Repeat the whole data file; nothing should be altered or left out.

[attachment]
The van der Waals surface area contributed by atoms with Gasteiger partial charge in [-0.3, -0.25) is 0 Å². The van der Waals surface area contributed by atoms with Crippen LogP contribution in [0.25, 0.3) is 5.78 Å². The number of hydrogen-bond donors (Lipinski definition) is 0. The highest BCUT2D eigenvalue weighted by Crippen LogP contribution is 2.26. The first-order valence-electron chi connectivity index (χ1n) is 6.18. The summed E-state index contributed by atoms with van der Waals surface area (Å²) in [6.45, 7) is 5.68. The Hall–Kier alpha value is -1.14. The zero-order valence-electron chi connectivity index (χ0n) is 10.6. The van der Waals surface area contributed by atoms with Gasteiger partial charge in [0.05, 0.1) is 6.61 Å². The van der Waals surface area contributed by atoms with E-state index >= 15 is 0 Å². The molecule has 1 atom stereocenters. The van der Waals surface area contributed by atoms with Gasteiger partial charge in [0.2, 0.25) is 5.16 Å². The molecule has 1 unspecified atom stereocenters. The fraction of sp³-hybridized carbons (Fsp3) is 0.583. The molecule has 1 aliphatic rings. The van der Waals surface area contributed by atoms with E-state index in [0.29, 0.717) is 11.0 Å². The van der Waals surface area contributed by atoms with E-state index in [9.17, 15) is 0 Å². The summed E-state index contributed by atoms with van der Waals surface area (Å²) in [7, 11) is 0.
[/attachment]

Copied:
The van der Waals surface area contributed by atoms with Gasteiger partial charge in [-0.3, -0.25) is 0 Å². The van der Waals surface area contributed by atoms with Crippen LogP contribution in [0.25, 0.3) is 5.78 Å². The number of hydrogen-bond donors (Lipinski definition) is 0. The highest BCUT2D eigenvalue weighted by Crippen LogP contribution is 2.26. The first-order valence-electron chi connectivity index (χ1n) is 6.18. The summed E-state index contributed by atoms with van der Waals surface area (Å²) in [6.45, 7) is 5.68. The Hall–Kier alpha value is -1.14. The zero-order valence-electron chi connectivity index (χ0n) is 10.6. The van der Waals surface area contributed by atoms with Gasteiger partial charge in [0.05, 0.1) is 6.61 Å². The van der Waals surface area contributed by atoms with E-state index >= 15 is 0 Å². The molecule has 1 atom stereocenters. The van der Waals surface area contributed by atoms with Gasteiger partial charge in [0.2, 0.25) is 5.16 Å². The molecule has 1 unspecified atom stereocenters. The fraction of sp³-hybridized carbons (Fsp3) is 0.583. The molecule has 1 aliphatic rings. The van der Waals surface area contributed by atoms with E-state index in [0.29, 0.717) is 11.0 Å². The van der Waals surface area contributed by atoms with E-state index in [9.17, 15) is 0 Å². The summed E-state index contributed by atoms with van der Waals surface area (Å²) in [7, 11) is 0.